Korean culture took the spotlight as UP Elohist’s Moon Embracing Diliman event attracted students from all over the university. The event took place on February 24, 2017, along the covered walk of the Institute of Mathematics. Panels on Korea’s historical highlights and traditional games and food gave students a firsthand sample of Korean culture.
Korean culture comes to life on school grounds
Moon Embracing Diliman officially opened at 10 AM. After registration, participants had a photo-op with Korean students from Gangnam who were in the Philippines at the time. UP Elohist members then guided participants through the exhibit on Korean culture and history.
The exhibit was mainly made up of simple but interesting paper lanterns to really bring out the flavor of Korean culture. One lantern revealed how China’s Shi Huangdi, India’s Rabindranath Tagore, and even the Bible all placed special emphasis on Korea. A wooden shelf with a traditional roof and groups of paper dolls served as the exhibit’s centerpiece. Each set of dolls represented one of Korea’s five most famous folktales. A line of smaller lanterns spelling out “ELOHIST” hung from beneath the paper dolls. Upon reaching this point, UP Elohist members explained their organization’s name—Elohist from the Hebrew word “Elohim.”
Lovely interactions and positive feedback
After their crash course on Korean culture, participants tried their hand at traditional games. With the help of Elohists and Korean students, players collected points to trade for Choco Pies or veggie pancakes. Games included the tossing game tuho, and the popular board game yut nori featuring giant yut sticks.
Lines sometimes formed because of the number of students who would arrive and finish the exhibit together. In the mean time, to ease the wait while experience Korean culture, participants joined a simple buchaechum/fan dance. UP Elohist provided a guide video while Korean students danced along with participants for a friendly atmosphere.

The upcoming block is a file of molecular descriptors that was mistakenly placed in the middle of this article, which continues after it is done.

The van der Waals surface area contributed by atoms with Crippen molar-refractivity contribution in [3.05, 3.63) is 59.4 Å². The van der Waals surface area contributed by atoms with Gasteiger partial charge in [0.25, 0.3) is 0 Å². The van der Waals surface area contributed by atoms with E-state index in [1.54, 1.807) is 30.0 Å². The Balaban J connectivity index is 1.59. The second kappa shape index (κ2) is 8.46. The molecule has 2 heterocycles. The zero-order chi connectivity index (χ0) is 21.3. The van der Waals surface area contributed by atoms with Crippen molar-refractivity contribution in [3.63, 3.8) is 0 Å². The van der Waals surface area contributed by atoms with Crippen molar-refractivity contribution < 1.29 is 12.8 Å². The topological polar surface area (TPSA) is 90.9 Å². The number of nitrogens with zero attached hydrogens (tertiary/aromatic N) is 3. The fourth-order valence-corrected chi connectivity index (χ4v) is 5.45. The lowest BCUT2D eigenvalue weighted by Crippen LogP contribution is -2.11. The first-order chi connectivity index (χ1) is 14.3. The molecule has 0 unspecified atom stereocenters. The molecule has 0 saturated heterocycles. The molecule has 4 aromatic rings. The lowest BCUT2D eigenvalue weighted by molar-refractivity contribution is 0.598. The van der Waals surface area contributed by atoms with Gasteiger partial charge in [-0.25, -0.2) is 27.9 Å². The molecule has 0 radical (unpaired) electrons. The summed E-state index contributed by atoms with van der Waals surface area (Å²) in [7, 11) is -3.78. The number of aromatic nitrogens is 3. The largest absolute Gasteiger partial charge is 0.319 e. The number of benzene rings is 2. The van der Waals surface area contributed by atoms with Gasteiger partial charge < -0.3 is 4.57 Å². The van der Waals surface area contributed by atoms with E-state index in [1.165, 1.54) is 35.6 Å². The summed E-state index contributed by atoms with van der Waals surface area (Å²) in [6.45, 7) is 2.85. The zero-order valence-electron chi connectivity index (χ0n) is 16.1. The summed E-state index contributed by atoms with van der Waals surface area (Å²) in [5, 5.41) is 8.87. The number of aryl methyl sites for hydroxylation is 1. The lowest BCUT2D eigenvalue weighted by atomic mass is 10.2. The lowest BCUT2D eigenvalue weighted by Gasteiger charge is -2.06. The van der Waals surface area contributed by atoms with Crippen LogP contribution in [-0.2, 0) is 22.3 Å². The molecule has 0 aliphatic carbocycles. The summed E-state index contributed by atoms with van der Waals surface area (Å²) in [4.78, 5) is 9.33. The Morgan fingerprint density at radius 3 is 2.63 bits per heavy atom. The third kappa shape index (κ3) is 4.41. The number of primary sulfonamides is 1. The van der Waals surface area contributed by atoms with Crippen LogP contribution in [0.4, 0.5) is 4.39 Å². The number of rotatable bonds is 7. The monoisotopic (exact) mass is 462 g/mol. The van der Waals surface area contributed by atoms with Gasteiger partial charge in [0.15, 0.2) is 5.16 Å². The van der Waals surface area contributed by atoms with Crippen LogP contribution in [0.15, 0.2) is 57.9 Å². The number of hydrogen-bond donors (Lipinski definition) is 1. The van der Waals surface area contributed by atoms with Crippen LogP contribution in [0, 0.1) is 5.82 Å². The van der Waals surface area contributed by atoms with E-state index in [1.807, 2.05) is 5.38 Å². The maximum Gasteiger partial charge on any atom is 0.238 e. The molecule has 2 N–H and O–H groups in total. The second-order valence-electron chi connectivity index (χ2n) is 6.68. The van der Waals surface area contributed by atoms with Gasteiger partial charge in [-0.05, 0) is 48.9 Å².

Finally, participants gave their suggestions for future events in short interviews. They all enjoyed experiencing Korean culture, while some students shared their curiosity about finding out about the word “Elohim.” In line with this, UP Elohist gently introduced its upcoming Alternative Classroom Learning Experience. Participants received invitations to “Elohim: Naturuan ka na ba Nila?”, a seminar about Biblical prophecies involving Elohim and South Korea.
Korean culture, stepping stone to the ends of the east
Korean culture is known for respect and gentleness. At the same time, it reflects a gracious heavenly culture. After all, Korean culture sprouts from the prophesied ends of the east in the Bible. Several prophecies point out that God Elohim will appear from the east of Israel and from Patmos Island. The world still waits for God to save mankind, but it is unsure of where to find its Savior. However, UP Elohist gladly proclaims good news to UP Diliman—God has already come to the earth, in South Korea.